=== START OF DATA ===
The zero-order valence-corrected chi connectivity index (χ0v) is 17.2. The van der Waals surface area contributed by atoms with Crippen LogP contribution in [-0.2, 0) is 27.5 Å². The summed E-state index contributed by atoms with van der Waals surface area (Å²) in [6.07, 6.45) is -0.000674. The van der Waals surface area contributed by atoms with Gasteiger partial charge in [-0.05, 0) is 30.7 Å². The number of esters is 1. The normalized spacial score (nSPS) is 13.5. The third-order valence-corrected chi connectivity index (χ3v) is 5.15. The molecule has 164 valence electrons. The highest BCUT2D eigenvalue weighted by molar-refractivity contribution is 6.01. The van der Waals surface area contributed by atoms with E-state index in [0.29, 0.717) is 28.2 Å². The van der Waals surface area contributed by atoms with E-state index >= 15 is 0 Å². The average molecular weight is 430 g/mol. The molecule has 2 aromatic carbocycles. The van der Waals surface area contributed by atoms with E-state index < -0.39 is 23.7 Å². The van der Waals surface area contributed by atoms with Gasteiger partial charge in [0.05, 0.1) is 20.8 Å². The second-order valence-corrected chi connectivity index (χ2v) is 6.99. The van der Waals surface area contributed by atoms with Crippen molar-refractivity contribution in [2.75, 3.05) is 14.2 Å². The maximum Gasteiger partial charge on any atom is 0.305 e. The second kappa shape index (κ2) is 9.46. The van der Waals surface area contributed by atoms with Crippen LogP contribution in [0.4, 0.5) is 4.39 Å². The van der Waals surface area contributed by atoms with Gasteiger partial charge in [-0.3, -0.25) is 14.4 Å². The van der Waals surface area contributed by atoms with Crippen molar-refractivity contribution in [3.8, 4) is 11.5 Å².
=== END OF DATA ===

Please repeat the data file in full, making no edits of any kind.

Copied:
The zero-order valence-corrected chi connectivity index (χ0v) is 17.2. The van der Waals surface area contributed by atoms with Crippen LogP contribution in [-0.2, 0) is 27.5 Å². The summed E-state index contributed by atoms with van der Waals surface area (Å²) in [6.07, 6.45) is -0.000674. The van der Waals surface area contributed by atoms with Gasteiger partial charge in [-0.05, 0) is 30.7 Å². The number of esters is 1. The normalized spacial score (nSPS) is 13.5. The third-order valence-corrected chi connectivity index (χ3v) is 5.15. The molecule has 164 valence electrons. The highest BCUT2D eigenvalue weighted by molar-refractivity contribution is 6.01. The van der Waals surface area contributed by atoms with E-state index in [0.29, 0.717) is 28.2 Å². The van der Waals surface area contributed by atoms with E-state index >= 15 is 0 Å². The average molecular weight is 430 g/mol. The molecule has 2 aromatic carbocycles. The van der Waals surface area contributed by atoms with E-state index < -0.39 is 23.7 Å². The van der Waals surface area contributed by atoms with Gasteiger partial charge in [0.05, 0.1) is 20.8 Å². The second-order valence-corrected chi connectivity index (χ2v) is 6.99. The van der Waals surface area contributed by atoms with Crippen molar-refractivity contribution in [2.75, 3.05) is 14.2 Å². The maximum Gasteiger partial charge on any atom is 0.305 e. The second kappa shape index (κ2) is 9.46. The van der Waals surface area contributed by atoms with Crippen LogP contribution in [0.4, 0.5) is 4.39 Å². The van der Waals surface area contributed by atoms with Gasteiger partial charge in [-0.3, -0.25) is 14.4 Å². The van der Waals surface area contributed by atoms with Crippen molar-refractivity contribution in [3.8, 4) is 11.5 Å².